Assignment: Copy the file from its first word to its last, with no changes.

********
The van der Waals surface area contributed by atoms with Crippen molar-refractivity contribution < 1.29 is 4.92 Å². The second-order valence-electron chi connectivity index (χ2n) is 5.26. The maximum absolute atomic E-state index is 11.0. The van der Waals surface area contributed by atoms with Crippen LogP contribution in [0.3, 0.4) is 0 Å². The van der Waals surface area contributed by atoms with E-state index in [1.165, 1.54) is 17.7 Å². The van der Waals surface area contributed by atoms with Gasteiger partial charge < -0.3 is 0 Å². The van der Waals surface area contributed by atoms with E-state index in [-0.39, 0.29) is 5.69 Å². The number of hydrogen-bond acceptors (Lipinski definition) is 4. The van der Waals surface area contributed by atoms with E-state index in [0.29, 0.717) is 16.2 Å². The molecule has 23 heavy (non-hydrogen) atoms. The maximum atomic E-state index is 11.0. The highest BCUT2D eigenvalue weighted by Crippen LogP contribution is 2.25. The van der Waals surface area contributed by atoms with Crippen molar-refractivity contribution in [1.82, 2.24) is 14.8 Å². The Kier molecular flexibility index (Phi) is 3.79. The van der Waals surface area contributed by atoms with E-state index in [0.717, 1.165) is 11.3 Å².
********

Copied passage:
The van der Waals surface area contributed by atoms with Crippen molar-refractivity contribution < 1.29 is 4.92 Å². The second-order valence-electron chi connectivity index (χ2n) is 5.26. The maximum absolute atomic E-state index is 11.0. The van der Waals surface area contributed by atoms with Crippen LogP contribution in [0.3, 0.4) is 0 Å². The van der Waals surface area contributed by atoms with E-state index in [1.165, 1.54) is 17.7 Å². The van der Waals surface area contributed by atoms with Gasteiger partial charge < -0.3 is 0 Å². The van der Waals surface area contributed by atoms with E-state index in [-0.39, 0.29) is 5.69 Å². The number of hydrogen-bond acceptors (Lipinski definition) is 4. The van der Waals surface area contributed by atoms with E-state index in [0.29, 0.717) is 16.2 Å². The molecule has 23 heavy (non-hydrogen) atoms. The maximum atomic E-state index is 11.0. The highest BCUT2D eigenvalue weighted by Crippen LogP contribution is 2.25. The van der Waals surface area contributed by atoms with Crippen molar-refractivity contribution in [1.82, 2.24) is 14.8 Å². The Kier molecular flexibility index (Phi) is 3.79. The van der Waals surface area contributed by atoms with E-state index in [0.717, 1.165) is 11.3 Å².